24

What types of of neoplasm often spread to liver?

Carcinomas of large intestine, via portal vein
Bronchial and breast carcinoma

25

What occurs in metastes to bone?

Can cause destruction of bone, leading to pathological fracture via carcinomas (bronchial, breast, thyroid and renal)
Can cause produce of dense bone via prostate cancer (osteosclerosis)

26

What occurs in metastases to brain?

Causes a wide range of neurological symptoms and act as a space occupuing lesion

27

What are metastasis to braince commonly from

Bronchial carcinoma
Breast carcinoma
Testicular carcinoma
Testicular carcinoma
Malignant melanoma

28

What is the bases of cancer staging?

The fact that metastasis is related to the size of the primary neoplasm

29

Give an example of a very agressive neoplasm

Small cell bronchial carcinoma

30

Give an example of a safer (relatively) carcinoma

Basal cell carcinoma of the skin

31

What are the two wasys in which the effects of a neoplasm on a host can be classified?

Due to direct local effects and indirect systemic effects

32

Give 3 local effects of benign neoplasms

Compression of adjacent structures
Blocking tubes and orifices
Ulceraton of surface mucosa
Space occupying lesion (brain)

33

Give 5 local effects of malignant neoplasms

Destroy surrounding tissue
Infiltration around and into nerves, blood vessels and lymphatics
Blocking tubes and orifices
Ulceration of surface mucosa
Space occupying lesion (brain)

34

What symptoms are caused by the systemic effects of neoplasm? Why?

Caused by cytokine release
Reduced appetite and weight loss (cachexia)
General discomfort (Malaise)
Fever (pyrexia)
Immunosupression
Thrombosis

35

What are the four systemic systems which are affected by systemic effects of neoplasms?

Haematological
Endocrine
Skin
Neuromuscular

36

What are the systemic haematological repercussions of neoplasms and why do they occur?

Anaemia
- Due to malignant infiltration bone marrow
Low white cell and platelets
- Infiltration of bone marrow
- Consequence of treatments
Thrombosis
- Carcinoma of pancreas (secreted pro-clotting factors)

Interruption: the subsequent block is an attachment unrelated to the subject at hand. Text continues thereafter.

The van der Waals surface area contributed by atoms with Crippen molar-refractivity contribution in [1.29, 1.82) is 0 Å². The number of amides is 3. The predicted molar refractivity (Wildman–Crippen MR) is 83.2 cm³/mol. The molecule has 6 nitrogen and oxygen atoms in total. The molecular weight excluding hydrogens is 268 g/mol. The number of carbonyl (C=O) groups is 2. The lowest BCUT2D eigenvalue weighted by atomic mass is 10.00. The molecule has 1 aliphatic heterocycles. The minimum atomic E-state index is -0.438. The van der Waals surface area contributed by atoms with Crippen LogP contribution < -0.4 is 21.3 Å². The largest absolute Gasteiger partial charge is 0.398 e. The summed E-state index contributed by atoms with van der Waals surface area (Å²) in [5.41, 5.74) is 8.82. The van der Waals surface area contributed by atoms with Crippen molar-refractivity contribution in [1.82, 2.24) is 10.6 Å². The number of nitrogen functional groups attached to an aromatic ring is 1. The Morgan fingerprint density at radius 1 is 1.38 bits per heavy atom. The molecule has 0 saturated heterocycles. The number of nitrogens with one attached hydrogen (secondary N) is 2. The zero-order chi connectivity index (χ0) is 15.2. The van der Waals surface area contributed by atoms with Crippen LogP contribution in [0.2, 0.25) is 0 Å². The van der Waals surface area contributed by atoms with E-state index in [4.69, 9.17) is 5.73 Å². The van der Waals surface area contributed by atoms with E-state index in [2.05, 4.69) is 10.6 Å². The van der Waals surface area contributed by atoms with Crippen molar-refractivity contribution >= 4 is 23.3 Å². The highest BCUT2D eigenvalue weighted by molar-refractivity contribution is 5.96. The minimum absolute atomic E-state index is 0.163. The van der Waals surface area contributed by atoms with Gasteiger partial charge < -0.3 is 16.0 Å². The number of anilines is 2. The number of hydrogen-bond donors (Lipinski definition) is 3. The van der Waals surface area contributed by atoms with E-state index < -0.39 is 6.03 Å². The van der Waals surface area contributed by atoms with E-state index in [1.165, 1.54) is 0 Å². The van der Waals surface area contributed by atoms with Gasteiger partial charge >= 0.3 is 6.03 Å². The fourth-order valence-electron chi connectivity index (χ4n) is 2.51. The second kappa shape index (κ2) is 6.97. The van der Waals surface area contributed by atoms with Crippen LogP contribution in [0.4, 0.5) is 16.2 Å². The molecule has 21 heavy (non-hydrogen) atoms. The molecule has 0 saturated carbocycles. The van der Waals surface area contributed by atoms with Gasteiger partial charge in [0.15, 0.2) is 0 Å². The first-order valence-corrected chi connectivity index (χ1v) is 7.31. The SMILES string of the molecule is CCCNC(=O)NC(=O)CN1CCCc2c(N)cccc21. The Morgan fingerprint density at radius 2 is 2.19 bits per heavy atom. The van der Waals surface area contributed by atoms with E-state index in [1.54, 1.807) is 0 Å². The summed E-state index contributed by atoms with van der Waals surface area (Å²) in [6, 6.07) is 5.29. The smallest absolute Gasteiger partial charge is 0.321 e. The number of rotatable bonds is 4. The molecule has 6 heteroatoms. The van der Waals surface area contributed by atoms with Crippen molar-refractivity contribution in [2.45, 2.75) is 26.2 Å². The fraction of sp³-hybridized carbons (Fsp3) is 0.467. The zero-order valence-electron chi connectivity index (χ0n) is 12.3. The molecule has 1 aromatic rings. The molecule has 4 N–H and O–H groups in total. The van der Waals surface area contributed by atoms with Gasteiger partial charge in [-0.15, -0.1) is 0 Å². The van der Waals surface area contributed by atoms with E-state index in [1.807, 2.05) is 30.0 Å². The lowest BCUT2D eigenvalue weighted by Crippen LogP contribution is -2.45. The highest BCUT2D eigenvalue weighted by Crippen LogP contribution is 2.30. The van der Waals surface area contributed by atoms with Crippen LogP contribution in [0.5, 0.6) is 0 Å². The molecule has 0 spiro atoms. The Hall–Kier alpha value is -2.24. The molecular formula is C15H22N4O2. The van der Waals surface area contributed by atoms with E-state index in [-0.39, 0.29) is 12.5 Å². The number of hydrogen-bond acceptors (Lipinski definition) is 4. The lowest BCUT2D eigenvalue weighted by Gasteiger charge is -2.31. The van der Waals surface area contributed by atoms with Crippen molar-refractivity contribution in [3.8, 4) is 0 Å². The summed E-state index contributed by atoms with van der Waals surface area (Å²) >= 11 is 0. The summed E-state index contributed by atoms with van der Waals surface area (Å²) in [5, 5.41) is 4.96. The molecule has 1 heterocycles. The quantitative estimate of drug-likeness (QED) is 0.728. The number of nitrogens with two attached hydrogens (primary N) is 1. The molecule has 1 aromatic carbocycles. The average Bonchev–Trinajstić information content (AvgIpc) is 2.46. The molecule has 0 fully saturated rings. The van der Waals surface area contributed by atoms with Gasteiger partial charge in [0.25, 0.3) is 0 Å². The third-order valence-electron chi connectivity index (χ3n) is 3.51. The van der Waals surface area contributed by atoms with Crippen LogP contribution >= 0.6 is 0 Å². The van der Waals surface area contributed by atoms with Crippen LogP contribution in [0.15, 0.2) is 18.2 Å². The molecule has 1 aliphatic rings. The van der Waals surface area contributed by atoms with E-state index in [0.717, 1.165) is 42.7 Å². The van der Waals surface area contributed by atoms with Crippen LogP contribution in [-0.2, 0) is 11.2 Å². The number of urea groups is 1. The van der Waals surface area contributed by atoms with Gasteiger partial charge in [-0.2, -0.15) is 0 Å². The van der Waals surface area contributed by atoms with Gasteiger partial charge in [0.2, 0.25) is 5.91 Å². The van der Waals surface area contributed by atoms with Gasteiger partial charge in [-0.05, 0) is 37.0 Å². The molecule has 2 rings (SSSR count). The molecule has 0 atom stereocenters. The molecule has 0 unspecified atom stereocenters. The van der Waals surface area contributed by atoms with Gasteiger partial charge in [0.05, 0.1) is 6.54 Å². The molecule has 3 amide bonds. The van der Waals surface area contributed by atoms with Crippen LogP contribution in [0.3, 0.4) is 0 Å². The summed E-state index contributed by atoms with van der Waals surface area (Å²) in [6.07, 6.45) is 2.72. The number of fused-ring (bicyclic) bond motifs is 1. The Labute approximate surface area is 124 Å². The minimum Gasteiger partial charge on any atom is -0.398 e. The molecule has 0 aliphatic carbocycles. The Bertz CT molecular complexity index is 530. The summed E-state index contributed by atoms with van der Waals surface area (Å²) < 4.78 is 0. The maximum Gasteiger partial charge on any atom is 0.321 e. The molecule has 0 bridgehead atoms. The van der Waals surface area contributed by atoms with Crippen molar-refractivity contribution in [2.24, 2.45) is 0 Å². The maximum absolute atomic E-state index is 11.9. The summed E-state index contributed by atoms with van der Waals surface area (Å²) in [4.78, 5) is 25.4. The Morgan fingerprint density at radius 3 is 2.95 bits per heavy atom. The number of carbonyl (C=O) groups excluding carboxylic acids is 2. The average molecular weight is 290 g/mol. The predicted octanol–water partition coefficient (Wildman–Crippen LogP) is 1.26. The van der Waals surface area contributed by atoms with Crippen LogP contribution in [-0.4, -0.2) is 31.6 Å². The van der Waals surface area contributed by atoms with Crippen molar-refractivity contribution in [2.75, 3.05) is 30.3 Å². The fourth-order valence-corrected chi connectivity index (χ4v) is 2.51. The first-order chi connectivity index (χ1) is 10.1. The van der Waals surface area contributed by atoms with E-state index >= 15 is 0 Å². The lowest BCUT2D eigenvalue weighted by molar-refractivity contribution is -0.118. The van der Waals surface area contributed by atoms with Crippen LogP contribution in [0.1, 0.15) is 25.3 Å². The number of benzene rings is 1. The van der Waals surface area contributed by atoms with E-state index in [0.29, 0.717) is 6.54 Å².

37

What are the two systemic endocrine repercussions of neoplasms?

Excessive secretion of hormones
- due to benign and malignant neoplasms of endocrine glands
Extopic hormone secretion
- ACTH by small cell carcinoma of bronchus

38

What are the four systemic skin repercussions of neoplasms?

Increased pigmentation
Pruritis (itching)
Fever
Dermatomyositis (inflammation of muscles and skin)

39

What are five neuromuscular issues associated with neoplasms

Problemas with balance
Sensory/sensorimotor neuropathies
Myopathy and mysathenia
Dysfunction of white brain matter
Not due to metastasis of braine

40

What is carcinomatosis?

Terminal cancer

41

What is embolic trauma?

Shearing force
Free radical damage
Immune attack

42

How do cancer cells grow new blood supplies?

angiopoietin and VEGF recruited from cancer niche

43

What is the seed and soil hypothesis of metastasis?

Once systemic circulation is bypassed, cancer may metastasise anywhere win the body with favourable interactions between malignant cells and local tumour environment (kidney notable in that cancers do not grow - incompatible niche)

44

Where are the most likely places cancer cells will grow?

Bone, lung, liver, brain

45

Which cancers most frequently spread to bone?

Breast, brain, liver, kidneys
??

46

What is size of tumour proportional to?

Likelihood of spread

47

What is paraneoplastic syndrome?

Effects of tumour burden, secreted hormone and other

48

What are the main effects of benign tumour?

Local and hormonal effects

49

What is erosion of epithelial surface called?

Ulceration